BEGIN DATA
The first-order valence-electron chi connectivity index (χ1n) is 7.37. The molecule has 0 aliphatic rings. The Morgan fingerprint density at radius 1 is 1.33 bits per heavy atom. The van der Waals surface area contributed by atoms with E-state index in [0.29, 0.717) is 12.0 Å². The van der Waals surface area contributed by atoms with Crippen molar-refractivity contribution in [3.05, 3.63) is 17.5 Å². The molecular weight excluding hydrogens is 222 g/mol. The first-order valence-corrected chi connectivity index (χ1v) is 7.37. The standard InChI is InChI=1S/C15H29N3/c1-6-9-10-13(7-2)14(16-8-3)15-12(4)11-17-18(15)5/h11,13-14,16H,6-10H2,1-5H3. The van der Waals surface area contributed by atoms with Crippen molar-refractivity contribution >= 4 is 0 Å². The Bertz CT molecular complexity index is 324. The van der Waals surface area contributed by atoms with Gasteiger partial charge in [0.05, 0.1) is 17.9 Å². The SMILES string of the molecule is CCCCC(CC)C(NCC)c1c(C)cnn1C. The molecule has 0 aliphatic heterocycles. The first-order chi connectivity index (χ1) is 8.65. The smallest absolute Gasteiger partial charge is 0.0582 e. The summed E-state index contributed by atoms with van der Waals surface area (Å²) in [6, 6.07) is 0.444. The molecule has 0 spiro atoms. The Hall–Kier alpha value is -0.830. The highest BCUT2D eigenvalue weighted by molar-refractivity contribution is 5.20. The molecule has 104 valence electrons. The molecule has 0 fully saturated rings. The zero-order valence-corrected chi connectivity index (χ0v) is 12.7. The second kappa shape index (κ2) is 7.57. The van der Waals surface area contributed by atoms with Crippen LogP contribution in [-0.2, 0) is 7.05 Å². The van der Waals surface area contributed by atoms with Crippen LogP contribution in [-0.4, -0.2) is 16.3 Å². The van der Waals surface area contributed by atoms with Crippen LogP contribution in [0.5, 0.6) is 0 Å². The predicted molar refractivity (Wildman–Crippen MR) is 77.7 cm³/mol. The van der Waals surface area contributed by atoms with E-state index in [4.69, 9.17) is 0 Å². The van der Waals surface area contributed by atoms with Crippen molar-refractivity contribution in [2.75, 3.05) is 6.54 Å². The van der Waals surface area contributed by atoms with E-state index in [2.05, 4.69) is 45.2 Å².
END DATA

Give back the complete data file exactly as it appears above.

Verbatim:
The first-order valence-electron chi connectivity index (χ1n) is 7.37. The molecule has 0 aliphatic rings. The Morgan fingerprint density at radius 1 is 1.33 bits per heavy atom. The van der Waals surface area contributed by atoms with E-state index in [0.29, 0.717) is 12.0 Å². The van der Waals surface area contributed by atoms with Crippen molar-refractivity contribution in [3.05, 3.63) is 17.5 Å². The molecular weight excluding hydrogens is 222 g/mol. The first-order valence-corrected chi connectivity index (χ1v) is 7.37. The standard InChI is InChI=1S/C15H29N3/c1-6-9-10-13(7-2)14(16-8-3)15-12(4)11-17-18(15)5/h11,13-14,16H,6-10H2,1-5H3. The van der Waals surface area contributed by atoms with Crippen molar-refractivity contribution >= 4 is 0 Å². The Bertz CT molecular complexity index is 324. The van der Waals surface area contributed by atoms with Gasteiger partial charge in [0.05, 0.1) is 17.9 Å². The SMILES string of the molecule is CCCCC(CC)C(NCC)c1c(C)cnn1C. The molecule has 0 aliphatic heterocycles. The first-order chi connectivity index (χ1) is 8.65. The smallest absolute Gasteiger partial charge is 0.0582 e. The summed E-state index contributed by atoms with van der Waals surface area (Å²) in [6, 6.07) is 0.444. The molecule has 0 spiro atoms. The Hall–Kier alpha value is -0.830. The highest BCUT2D eigenvalue weighted by molar-refractivity contribution is 5.20. The molecule has 104 valence electrons. The molecule has 0 fully saturated rings. The zero-order valence-corrected chi connectivity index (χ0v) is 12.7. The second kappa shape index (κ2) is 7.57. The van der Waals surface area contributed by atoms with Crippen LogP contribution in [-0.2, 0) is 7.05 Å². The van der Waals surface area contributed by atoms with Crippen LogP contribution in [-0.4, -0.2) is 16.3 Å². The van der Waals surface area contributed by atoms with Crippen LogP contribution in [0.5, 0.6) is 0 Å². The predicted molar refractivity (Wildman–Crippen MR) is 77.7 cm³/mol. The van der Waals surface area contributed by atoms with E-state index in [4.69, 9.17) is 0 Å². The van der Waals surface area contributed by atoms with Crippen molar-refractivity contribution in [2.75, 3.05) is 6.54 Å². The van der Waals surface area contributed by atoms with E-state index in [2.05, 4.69) is 45.2 Å².